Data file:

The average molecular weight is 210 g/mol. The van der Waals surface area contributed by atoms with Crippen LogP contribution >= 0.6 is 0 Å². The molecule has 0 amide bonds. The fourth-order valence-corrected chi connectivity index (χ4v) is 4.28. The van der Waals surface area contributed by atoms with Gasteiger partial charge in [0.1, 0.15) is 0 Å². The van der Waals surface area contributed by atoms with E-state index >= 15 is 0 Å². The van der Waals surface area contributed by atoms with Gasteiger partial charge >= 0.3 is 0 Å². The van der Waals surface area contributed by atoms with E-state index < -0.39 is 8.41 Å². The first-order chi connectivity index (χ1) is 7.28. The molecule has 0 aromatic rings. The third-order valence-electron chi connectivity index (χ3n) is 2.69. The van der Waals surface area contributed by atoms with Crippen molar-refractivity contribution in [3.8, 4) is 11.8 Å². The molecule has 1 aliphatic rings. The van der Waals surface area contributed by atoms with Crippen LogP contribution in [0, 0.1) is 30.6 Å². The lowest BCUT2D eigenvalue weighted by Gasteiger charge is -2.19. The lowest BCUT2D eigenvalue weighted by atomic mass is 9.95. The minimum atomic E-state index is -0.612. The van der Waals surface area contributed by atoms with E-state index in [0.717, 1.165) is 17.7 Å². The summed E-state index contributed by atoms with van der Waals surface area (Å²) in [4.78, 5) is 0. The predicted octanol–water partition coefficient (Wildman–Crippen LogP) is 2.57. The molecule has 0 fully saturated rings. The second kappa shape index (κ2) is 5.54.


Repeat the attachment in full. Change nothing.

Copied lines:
The average molecular weight is 210 g/mol. The van der Waals surface area contributed by atoms with Crippen LogP contribution >= 0.6 is 0 Å². The molecule has 0 amide bonds. The fourth-order valence-corrected chi connectivity index (χ4v) is 4.28. The van der Waals surface area contributed by atoms with Gasteiger partial charge in [0.1, 0.15) is 0 Å². The van der Waals surface area contributed by atoms with E-state index >= 15 is 0 Å². The van der Waals surface area contributed by atoms with Gasteiger partial charge >= 0.3 is 0 Å². The van der Waals surface area contributed by atoms with E-state index < -0.39 is 8.41 Å². The first-order chi connectivity index (χ1) is 7.28. The molecule has 0 aromatic rings. The third-order valence-electron chi connectivity index (χ3n) is 2.69. The van der Waals surface area contributed by atoms with Crippen molar-refractivity contribution in [3.8, 4) is 11.8 Å². The molecule has 1 aliphatic rings. The van der Waals surface area contributed by atoms with Crippen LogP contribution in [0, 0.1) is 30.6 Å². The lowest BCUT2D eigenvalue weighted by Gasteiger charge is -2.19. The lowest BCUT2D eigenvalue weighted by atomic mass is 9.95. The minimum atomic E-state index is -0.612. The van der Waals surface area contributed by atoms with E-state index in [0.717, 1.165) is 17.7 Å². The summed E-state index contributed by atoms with van der Waals surface area (Å²) in [4.78, 5) is 0. The predicted octanol–water partition coefficient (Wildman–Crippen LogP) is 2.57. The molecule has 0 fully saturated rings. The second kappa shape index (κ2) is 5.54.